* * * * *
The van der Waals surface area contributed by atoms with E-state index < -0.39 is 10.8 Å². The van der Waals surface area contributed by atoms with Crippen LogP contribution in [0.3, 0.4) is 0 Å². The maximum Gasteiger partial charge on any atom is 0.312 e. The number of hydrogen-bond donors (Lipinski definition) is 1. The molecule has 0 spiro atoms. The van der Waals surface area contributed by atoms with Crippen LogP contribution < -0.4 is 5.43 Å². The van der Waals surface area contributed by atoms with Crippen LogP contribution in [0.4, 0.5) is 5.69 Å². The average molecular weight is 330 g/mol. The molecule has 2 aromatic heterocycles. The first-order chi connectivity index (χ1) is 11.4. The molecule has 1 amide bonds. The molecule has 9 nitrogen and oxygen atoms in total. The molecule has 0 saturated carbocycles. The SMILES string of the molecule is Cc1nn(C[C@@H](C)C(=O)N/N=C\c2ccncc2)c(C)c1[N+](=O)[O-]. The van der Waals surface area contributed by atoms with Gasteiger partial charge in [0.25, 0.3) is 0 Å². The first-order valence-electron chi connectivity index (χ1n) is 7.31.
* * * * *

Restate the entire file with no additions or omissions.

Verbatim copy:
The van der Waals surface area contributed by atoms with E-state index < -0.39 is 10.8 Å². The van der Waals surface area contributed by atoms with Crippen LogP contribution in [0.3, 0.4) is 0 Å². The maximum Gasteiger partial charge on any atom is 0.312 e. The number of hydrogen-bond donors (Lipinski definition) is 1. The molecule has 0 spiro atoms. The van der Waals surface area contributed by atoms with Crippen LogP contribution < -0.4 is 5.43 Å². The van der Waals surface area contributed by atoms with Crippen LogP contribution in [0.4, 0.5) is 5.69 Å². The average molecular weight is 330 g/mol. The molecule has 2 aromatic heterocycles. The first-order chi connectivity index (χ1) is 11.4. The molecule has 1 amide bonds. The molecule has 9 nitrogen and oxygen atoms in total. The molecule has 0 saturated carbocycles. The SMILES string of the molecule is Cc1nn(C[C@@H](C)C(=O)N/N=C\c2ccncc2)c(C)c1[N+](=O)[O-]. The van der Waals surface area contributed by atoms with Gasteiger partial charge in [0.25, 0.3) is 0 Å². The first-order valence-electron chi connectivity index (χ1n) is 7.31.